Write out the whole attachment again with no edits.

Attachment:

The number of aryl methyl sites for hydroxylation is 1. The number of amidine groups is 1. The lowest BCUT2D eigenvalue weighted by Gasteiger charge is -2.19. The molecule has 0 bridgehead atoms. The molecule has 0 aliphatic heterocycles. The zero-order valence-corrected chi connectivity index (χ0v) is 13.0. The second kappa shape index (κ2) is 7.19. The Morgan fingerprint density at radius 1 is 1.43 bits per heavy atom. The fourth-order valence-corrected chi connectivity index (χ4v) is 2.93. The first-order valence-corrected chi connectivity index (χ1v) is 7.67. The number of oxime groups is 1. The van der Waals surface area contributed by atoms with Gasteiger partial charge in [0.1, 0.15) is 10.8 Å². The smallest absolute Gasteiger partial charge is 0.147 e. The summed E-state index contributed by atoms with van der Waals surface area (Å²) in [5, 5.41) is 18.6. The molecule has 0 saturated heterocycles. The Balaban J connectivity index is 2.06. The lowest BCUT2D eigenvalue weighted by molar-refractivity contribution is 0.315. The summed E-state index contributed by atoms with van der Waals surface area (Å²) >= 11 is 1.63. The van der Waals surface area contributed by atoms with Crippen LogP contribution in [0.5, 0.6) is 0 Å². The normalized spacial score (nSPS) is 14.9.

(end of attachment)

The number of aryl methyl sites for hydroxylation is 1. The number of amidine groups is 1. The lowest BCUT2D eigenvalue weighted by Gasteiger charge is -2.19. The molecule has 0 bridgehead atoms. The molecule has 0 aliphatic heterocycles. The zero-order valence-corrected chi connectivity index (χ0v) is 13.0. The second kappa shape index (κ2) is 7.19. The Morgan fingerprint density at radius 1 is 1.43 bits per heavy atom. The fourth-order valence-corrected chi connectivity index (χ4v) is 2.93. The first-order valence-corrected chi connectivity index (χ1v) is 7.67. The number of oxime groups is 1. The van der Waals surface area contributed by atoms with Gasteiger partial charge in [0.1, 0.15) is 10.8 Å². The smallest absolute Gasteiger partial charge is 0.147 e. The summed E-state index contributed by atoms with van der Waals surface area (Å²) in [5, 5.41) is 18.6. The molecule has 0 saturated heterocycles. The Balaban J connectivity index is 2.06. The lowest BCUT2D eigenvalue weighted by molar-refractivity contribution is 0.315. The summed E-state index contributed by atoms with van der Waals surface area (Å²) >= 11 is 1.63. The van der Waals surface area contributed by atoms with Crippen LogP contribution in [0.5, 0.6) is 0 Å². The normalized spacial score (nSPS) is 14.9.